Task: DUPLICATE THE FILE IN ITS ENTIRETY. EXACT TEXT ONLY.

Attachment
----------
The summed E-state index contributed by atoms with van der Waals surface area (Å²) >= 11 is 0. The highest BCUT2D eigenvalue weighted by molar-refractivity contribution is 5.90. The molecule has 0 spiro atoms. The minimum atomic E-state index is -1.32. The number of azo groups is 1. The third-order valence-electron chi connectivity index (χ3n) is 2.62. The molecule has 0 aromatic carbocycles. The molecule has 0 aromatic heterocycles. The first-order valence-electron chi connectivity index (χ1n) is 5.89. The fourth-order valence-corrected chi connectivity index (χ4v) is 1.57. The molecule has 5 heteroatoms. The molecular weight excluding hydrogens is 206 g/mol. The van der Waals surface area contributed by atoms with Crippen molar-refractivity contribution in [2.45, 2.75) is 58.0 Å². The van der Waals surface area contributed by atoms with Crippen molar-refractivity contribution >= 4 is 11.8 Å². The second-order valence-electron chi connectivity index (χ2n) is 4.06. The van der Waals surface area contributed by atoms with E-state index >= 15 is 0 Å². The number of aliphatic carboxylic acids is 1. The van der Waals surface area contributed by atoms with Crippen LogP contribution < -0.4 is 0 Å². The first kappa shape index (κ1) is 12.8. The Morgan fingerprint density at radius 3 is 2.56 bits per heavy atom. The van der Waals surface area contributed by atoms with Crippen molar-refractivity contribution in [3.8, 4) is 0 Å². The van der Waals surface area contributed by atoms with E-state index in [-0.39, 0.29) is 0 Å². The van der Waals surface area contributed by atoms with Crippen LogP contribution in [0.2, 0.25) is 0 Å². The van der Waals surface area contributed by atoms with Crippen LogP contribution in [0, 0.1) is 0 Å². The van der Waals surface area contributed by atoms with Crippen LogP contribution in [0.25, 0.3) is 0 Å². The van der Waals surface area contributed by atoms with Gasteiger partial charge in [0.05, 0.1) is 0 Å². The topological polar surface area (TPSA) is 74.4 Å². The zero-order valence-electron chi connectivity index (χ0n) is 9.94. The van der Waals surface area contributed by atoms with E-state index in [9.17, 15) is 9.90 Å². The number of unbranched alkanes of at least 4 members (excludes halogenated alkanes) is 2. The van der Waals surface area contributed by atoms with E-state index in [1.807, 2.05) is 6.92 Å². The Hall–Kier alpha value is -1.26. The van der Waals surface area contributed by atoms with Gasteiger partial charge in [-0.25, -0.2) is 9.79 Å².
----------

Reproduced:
The summed E-state index contributed by atoms with van der Waals surface area (Å²) >= 11 is 0. The highest BCUT2D eigenvalue weighted by molar-refractivity contribution is 5.90. The molecule has 0 spiro atoms. The minimum atomic E-state index is -1.32. The number of azo groups is 1. The third-order valence-electron chi connectivity index (χ3n) is 2.62. The molecule has 0 aromatic carbocycles. The molecule has 0 aromatic heterocycles. The first-order valence-electron chi connectivity index (χ1n) is 5.89. The fourth-order valence-corrected chi connectivity index (χ4v) is 1.57. The molecule has 5 heteroatoms. The molecular weight excluding hydrogens is 206 g/mol. The van der Waals surface area contributed by atoms with Crippen molar-refractivity contribution in [2.45, 2.75) is 58.0 Å². The van der Waals surface area contributed by atoms with Crippen molar-refractivity contribution >= 4 is 11.8 Å². The second-order valence-electron chi connectivity index (χ2n) is 4.06. The van der Waals surface area contributed by atoms with E-state index >= 15 is 0 Å². The number of aliphatic carboxylic acids is 1. The van der Waals surface area contributed by atoms with Crippen LogP contribution < -0.4 is 0 Å². The first kappa shape index (κ1) is 12.8. The Morgan fingerprint density at radius 3 is 2.56 bits per heavy atom. The van der Waals surface area contributed by atoms with Crippen molar-refractivity contribution in [3.8, 4) is 0 Å². The van der Waals surface area contributed by atoms with E-state index in [-0.39, 0.29) is 0 Å². The van der Waals surface area contributed by atoms with Crippen LogP contribution in [0.2, 0.25) is 0 Å². The van der Waals surface area contributed by atoms with Crippen LogP contribution in [0, 0.1) is 0 Å². The van der Waals surface area contributed by atoms with Crippen LogP contribution in [0.25, 0.3) is 0 Å². The van der Waals surface area contributed by atoms with Gasteiger partial charge in [0.05, 0.1) is 0 Å². The topological polar surface area (TPSA) is 74.4 Å². The zero-order valence-electron chi connectivity index (χ0n) is 9.94. The van der Waals surface area contributed by atoms with E-state index in [9.17, 15) is 9.90 Å². The number of unbranched alkanes of at least 4 members (excludes halogenated alkanes) is 2. The van der Waals surface area contributed by atoms with E-state index in [1.807, 2.05) is 6.92 Å². The Hall–Kier alpha value is -1.26. The van der Waals surface area contributed by atoms with Gasteiger partial charge in [-0.25, -0.2) is 9.79 Å².